Nowadays, most everyone knows of someone who’s been affected by opiate addiction, though the addiction itself may not be plainly recognizable. With addiction rates steadily on the climb, a good majority of people have been affected by opiate addiction’s effects in one way or another.
According to the Centers for Disease Control & Prevention, opiate-related overdose deaths have quadrupled since 1999 with a death rate of 91 people per day from opiate overdose alone. Along with a handful of other initiatives, the 21st Century Cures Act seeks to invest resources into ensuring anyone who needs opiate addiction treatment can get it.
The question as to whether these efforts can stop opiate addiction will likely hinge on the degree of planning that goes into rooting out addiction and actually taking the steps to get it done.
What is the 21st Century Cures Act?
The 21st Century Cures Act, a piece of legislation approved by the U. S. Congress in December 2016, seeks to take steps towards eliminating some of the biggest health concerns this country faces. According to WhiteHouse.gov, the 21st Century Cures Act lays out five initiatives:
- Making opioid addiction treatment available and accessible to those who need it
- Investing in cancer research
- Investing in brain disorder research and personalized treatment care
- Mental health care reforms and suicide prevention programs
- Opening up the lines of communication between the FDA and consumers
In effect, the 21st Century Cures Act will allot $1 billion dollars in state grants to fight opiate abuse and fund ongoing opiate addiction research studies.
The Planning Process – Opiate Addiction Treatment Initiatives
Dealing with today’s opiate addiction epidemic will require a multi-pronged approach that meets the problem at the places where it tends to grow and thrive. This means identifying areas where rates of addiction can be reduced or stopped altogether.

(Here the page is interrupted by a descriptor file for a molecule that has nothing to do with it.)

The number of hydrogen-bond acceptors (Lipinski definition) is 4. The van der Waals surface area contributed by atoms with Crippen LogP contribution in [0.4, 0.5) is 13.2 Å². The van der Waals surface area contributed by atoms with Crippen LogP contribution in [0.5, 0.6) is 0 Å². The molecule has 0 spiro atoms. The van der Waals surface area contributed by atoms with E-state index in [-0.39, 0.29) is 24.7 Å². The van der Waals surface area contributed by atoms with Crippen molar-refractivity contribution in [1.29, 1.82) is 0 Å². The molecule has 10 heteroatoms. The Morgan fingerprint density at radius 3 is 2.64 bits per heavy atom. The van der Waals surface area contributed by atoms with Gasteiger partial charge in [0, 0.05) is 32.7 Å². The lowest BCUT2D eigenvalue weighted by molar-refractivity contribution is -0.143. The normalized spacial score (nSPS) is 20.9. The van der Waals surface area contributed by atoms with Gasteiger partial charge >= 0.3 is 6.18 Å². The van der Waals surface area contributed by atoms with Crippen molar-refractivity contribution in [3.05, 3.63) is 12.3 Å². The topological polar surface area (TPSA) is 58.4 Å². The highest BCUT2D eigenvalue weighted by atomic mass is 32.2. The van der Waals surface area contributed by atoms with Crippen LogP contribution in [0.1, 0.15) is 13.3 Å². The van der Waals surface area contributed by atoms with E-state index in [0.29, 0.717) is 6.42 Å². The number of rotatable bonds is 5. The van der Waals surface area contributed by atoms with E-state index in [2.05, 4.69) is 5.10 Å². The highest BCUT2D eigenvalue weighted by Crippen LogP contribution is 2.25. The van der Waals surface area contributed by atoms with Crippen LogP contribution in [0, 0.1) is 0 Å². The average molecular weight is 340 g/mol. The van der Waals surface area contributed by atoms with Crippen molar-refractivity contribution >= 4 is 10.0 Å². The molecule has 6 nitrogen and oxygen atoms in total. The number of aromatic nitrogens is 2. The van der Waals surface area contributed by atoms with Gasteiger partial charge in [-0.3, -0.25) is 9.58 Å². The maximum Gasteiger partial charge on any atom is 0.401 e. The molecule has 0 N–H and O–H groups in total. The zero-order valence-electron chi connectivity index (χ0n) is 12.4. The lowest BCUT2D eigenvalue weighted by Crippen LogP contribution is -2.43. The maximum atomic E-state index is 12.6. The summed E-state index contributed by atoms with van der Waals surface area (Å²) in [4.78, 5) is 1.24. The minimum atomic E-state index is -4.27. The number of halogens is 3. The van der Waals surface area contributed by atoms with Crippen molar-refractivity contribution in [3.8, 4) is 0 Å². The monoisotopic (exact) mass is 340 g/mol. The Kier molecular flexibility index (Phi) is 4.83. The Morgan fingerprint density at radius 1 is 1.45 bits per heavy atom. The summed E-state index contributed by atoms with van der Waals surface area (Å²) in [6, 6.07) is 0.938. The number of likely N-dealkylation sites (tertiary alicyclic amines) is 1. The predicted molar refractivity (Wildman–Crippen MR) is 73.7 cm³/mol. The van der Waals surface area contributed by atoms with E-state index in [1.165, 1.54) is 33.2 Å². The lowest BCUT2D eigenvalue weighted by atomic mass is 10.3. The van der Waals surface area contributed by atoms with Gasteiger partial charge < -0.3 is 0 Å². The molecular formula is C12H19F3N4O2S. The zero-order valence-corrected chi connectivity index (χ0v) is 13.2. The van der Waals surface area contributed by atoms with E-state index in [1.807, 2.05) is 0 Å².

According to the Committee on Energy Commerce, the 21st Century Cures Act lays out a comprehensive plan for improving government’s response to opiate addiction. Plan initiatives include the following:
- Creating new programs that provide alternatives to imprisonment for people struggling with substance abuse disorders
- Allotting $12.5 million for community crisis response systems to address substance abuse and mental disorders
- Expanding the federal drug court system, which is designed to treat those dealing with substance abuse problems
- Provide additional training for recovery support workforces in areas of drug prevention and treatment
- Integrating substance abuse and mental health treatment systems
While the 21st Century Care Act makes ample provisions for meeting community needs and filling treatment gaps, the future of the Affordable Care Act can present yet another roadblock to its effectiveness. If those who need help have no financial means to cover opiate addiction treatment costs, few will be able to benefit from the changes the 21st Century Care Act brings.
Getting It Done
Considering it took nearly three years for Congress to pass the 21st Century Cures Act, one must wonder how long it will take to put it into action. According to Georgetown University, the Act itself is nearly 1,000 pages in length and has few actual deadlines for completing the many initiatives contained in its pages.
This, coupled with the changes and growth that must take place within the Food & Drug Administration for the Act to be carried out means it will likely take more than a few years to actually implement this new piece of legislation.